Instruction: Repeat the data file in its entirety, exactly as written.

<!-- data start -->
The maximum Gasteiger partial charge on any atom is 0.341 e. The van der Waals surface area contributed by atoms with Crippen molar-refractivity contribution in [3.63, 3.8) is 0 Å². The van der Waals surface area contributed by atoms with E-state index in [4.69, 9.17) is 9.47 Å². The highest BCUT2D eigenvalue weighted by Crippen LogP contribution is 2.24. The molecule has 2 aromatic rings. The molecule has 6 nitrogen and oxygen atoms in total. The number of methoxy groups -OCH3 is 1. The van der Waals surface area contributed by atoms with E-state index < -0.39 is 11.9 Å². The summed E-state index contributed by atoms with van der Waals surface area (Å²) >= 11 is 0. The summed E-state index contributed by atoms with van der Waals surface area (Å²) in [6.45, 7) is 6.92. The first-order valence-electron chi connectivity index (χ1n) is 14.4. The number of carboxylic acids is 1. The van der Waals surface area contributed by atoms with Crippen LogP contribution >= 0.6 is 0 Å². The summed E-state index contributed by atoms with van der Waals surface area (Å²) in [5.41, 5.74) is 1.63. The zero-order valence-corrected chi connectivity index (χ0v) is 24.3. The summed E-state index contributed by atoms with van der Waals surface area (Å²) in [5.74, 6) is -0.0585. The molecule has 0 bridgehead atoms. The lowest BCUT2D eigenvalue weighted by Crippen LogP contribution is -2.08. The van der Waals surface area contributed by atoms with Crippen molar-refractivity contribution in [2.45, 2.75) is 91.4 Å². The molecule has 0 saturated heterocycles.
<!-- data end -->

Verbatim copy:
The maximum Gasteiger partial charge on any atom is 0.341 e. The van der Waals surface area contributed by atoms with Crippen molar-refractivity contribution in [3.63, 3.8) is 0 Å². The van der Waals surface area contributed by atoms with E-state index in [4.69, 9.17) is 9.47 Å². The highest BCUT2D eigenvalue weighted by Crippen LogP contribution is 2.24. The molecule has 2 aromatic rings. The molecule has 6 nitrogen and oxygen atoms in total. The number of methoxy groups -OCH3 is 1. The van der Waals surface area contributed by atoms with E-state index < -0.39 is 11.9 Å². The summed E-state index contributed by atoms with van der Waals surface area (Å²) >= 11 is 0. The summed E-state index contributed by atoms with van der Waals surface area (Å²) in [6.45, 7) is 6.92. The first-order valence-electron chi connectivity index (χ1n) is 14.4. The number of carboxylic acids is 1. The van der Waals surface area contributed by atoms with Crippen LogP contribution >= 0.6 is 0 Å². The summed E-state index contributed by atoms with van der Waals surface area (Å²) in [5.41, 5.74) is 1.63. The zero-order valence-corrected chi connectivity index (χ0v) is 24.3. The summed E-state index contributed by atoms with van der Waals surface area (Å²) in [5.74, 6) is -0.0585. The molecule has 0 bridgehead atoms. The lowest BCUT2D eigenvalue weighted by Crippen LogP contribution is -2.08. The van der Waals surface area contributed by atoms with Crippen molar-refractivity contribution in [2.45, 2.75) is 91.4 Å². The molecule has 0 saturated heterocycles.